By EVIL ANDY
Starring Claude Duhamel, Birgit Minichmayr and Jilon VanOver
Directed by Severin Fiala, Veronika Franz, Can Evrenol, Agnieszka Smoczynska, Calvin Reeder, Yannis Veslemes, Ashim Ahluwalia, Katrin Gebbe and Peter Strickland
Written by Severin Fiala, Veronika Franz, Can Evrenol, Elif Domanic, Robert Bolesto, Calvin Reeder, Yannis Veslemes, Ashim Ahluwalia, Katrin Gebbe, Silvia Wolkan and Peter Strickland
Drafthouse Films/Timpson Films
THE FIELD GUIDE TO EVIL, which made its Canadian premiere at the Fantasia International Film Festival, is an intriguing concept for a horror anthology that misses the mark through surprising homogeneity. The lure is that it explores dark folklore from around the world by having modern horror filmmakers translate myths and fairy tales from their home countries. I’ll admit I was extremely excited to see FIELD GUIDE TO EVIL, but both myself and the Fantasia crowd I saw it with ended up being perplexed and a little bored.
The premise promises wildly varying stories from different cultures, but nearly every myth explored originates in Europe, with two deviations from American and India. This leads to a certain sameness to the entries that gives FIELD GUIDE an unanticipated blandness. Literally every entry is set in some version of a demonically enchanted forest/mountain/cave, and the evil entity is frequently a witch-like character. There are variations at the detail level, but zoomed out, there just isn’t enough variety to support a nearly two-hour running time across eight different shorts.
In Severin Fiala and Veronika Franz’s “The Sinful Women of Hollfall,” we’re introduced to two young women who befriend each other at the moment of their sexual awakening. This segment expertly captures the medieval fairy-tale setting: babbling brooks, moss-covered trails and stone huts. Adolescent sexual fumblings are rarely rewarded in horror, however, and in this instance, a genuinely terrifying demon called the Trud is summoned by one young woman’s guilt. The next entry, Can Evrenol’s “Haunted by Al Karisi, The Childbirth Djinn,” switches to a modern setting as a tragically young expectant mother cares after her own bedridden and near-paralyzed mom. After she gives birth, everything changes and caregiving to the old ends up competing with looking after her own child, leading to the appearance of a shadowy djinn who has her own twisted ideas about how to best raise a baby.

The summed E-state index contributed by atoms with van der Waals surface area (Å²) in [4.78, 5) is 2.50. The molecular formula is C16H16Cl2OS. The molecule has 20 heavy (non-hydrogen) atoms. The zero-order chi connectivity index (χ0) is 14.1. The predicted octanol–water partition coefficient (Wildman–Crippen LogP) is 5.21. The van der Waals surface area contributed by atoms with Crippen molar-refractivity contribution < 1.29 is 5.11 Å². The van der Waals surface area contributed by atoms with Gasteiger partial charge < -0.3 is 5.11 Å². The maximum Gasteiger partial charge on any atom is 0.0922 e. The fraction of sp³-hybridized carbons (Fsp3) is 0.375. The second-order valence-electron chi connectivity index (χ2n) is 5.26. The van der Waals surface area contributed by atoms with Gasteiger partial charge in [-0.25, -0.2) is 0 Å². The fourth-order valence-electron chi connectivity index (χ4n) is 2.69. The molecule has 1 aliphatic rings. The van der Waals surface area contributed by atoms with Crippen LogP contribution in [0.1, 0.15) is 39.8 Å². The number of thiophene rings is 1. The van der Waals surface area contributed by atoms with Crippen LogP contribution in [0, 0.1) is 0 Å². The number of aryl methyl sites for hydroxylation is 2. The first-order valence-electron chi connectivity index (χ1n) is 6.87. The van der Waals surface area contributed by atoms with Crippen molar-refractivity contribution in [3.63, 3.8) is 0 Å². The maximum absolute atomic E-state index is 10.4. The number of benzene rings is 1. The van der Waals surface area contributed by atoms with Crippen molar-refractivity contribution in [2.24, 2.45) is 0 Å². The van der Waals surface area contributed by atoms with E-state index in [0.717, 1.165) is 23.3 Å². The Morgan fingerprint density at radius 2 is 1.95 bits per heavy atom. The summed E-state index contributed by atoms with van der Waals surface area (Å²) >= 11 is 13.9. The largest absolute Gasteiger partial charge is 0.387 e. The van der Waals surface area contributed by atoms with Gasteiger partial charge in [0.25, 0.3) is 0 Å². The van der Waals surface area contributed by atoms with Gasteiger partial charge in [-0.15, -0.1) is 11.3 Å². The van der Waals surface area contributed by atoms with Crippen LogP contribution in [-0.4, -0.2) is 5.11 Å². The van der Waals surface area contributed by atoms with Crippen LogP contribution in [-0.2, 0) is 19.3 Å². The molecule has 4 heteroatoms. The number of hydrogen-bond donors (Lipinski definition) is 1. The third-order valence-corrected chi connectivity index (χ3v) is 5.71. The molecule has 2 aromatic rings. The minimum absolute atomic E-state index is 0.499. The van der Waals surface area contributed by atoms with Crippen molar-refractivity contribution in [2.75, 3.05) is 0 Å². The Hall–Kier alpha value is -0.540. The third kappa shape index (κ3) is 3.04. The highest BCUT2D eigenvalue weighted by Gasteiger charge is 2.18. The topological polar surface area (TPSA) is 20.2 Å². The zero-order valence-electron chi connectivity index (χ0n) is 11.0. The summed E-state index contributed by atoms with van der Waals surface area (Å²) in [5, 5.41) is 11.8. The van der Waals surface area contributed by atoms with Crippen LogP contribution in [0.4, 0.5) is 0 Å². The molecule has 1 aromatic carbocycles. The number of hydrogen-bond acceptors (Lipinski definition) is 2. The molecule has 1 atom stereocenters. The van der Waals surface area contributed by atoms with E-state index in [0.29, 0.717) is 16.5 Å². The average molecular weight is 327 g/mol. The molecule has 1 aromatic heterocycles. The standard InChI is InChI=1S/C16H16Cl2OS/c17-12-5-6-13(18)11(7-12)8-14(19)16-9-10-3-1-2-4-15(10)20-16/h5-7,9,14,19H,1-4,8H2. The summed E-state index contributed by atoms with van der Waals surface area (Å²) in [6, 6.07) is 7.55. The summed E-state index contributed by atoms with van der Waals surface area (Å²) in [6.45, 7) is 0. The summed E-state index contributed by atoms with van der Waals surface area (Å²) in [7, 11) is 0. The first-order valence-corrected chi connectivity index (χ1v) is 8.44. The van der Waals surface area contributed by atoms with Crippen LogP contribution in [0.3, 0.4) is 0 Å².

We then switch back to a period piece with Agnieszka Smoczynska’s “The Kindler and the Virgin,” which begins with the first title character being visited by a temptress who tells him he will become all-powerful if he consumes three hearts of the recently deceased. Cue grave-robbing and demonic double-crossing. Modern America is the setting for the most mystifying entry, Calvin Reeder’s “Beware the Melonheads,” which digs into much more modern folklore concerning hydrocephalic children haunting the woods of Michigan, Ohio and Connecticut. On its own, this could be an intriguing story, but in the context of the rest of FIELD GUIDE, it feels totally out of place.
Next up is one of the stranger and more genuinely original stories. In Yannis Veslemes’ “Whatever Happened to Panagas the Pagan?”, a Christmas feast is interrupted by a goblin interloper that ends up providing the holy revelers with more than just spiritual sustenance. While I’d like to provide a synopsis of “Palace of Horrors” from Indian director Ashim Ahluwalia, I must admit to a professional dereliction of duty in that I nodded off. All I can tell you it is in black and white. Sorry!
I awoke to Katrin Gebbe’s “A Nocturnal Breath,” in which a rat bastard of a mouse crawls into the mouth of a mountain-dwelling shepherd’s sister, leeching her of her goodness and innocence and forcing her sibling to make an awful choice between his fidelity and his humanity. Luckily, the final installment, the silent-film-styled “The Cobblers’ Lot,” is the best of the bunch a reminder of what THE FIELD GUIDE TO EVIL could have been. Peter Strickland directs two Quay Brothers-esque shoemakers who fall for the same princess and betray each other to win her affections. The gaudy and gauzy visuals are reminiscent of Guy Maddin’s TWILIGHT OF THE ICE NYMPHS, and enjoyable enough to warrant seeking out the entire film just for this one entry.
If Fantasia teaches filmgoers anything, it’s that there is a treasure trove of incredibly talented horror filmmakers representing every continent and country in the world. The core idea behind THE FIELD GUIDE TO EVIL remains a tantalizing proposition, so here’s hoping enough people see and like it to warrant a sequel that ventures farther afield and in more interesting directions than this maiden voyage does.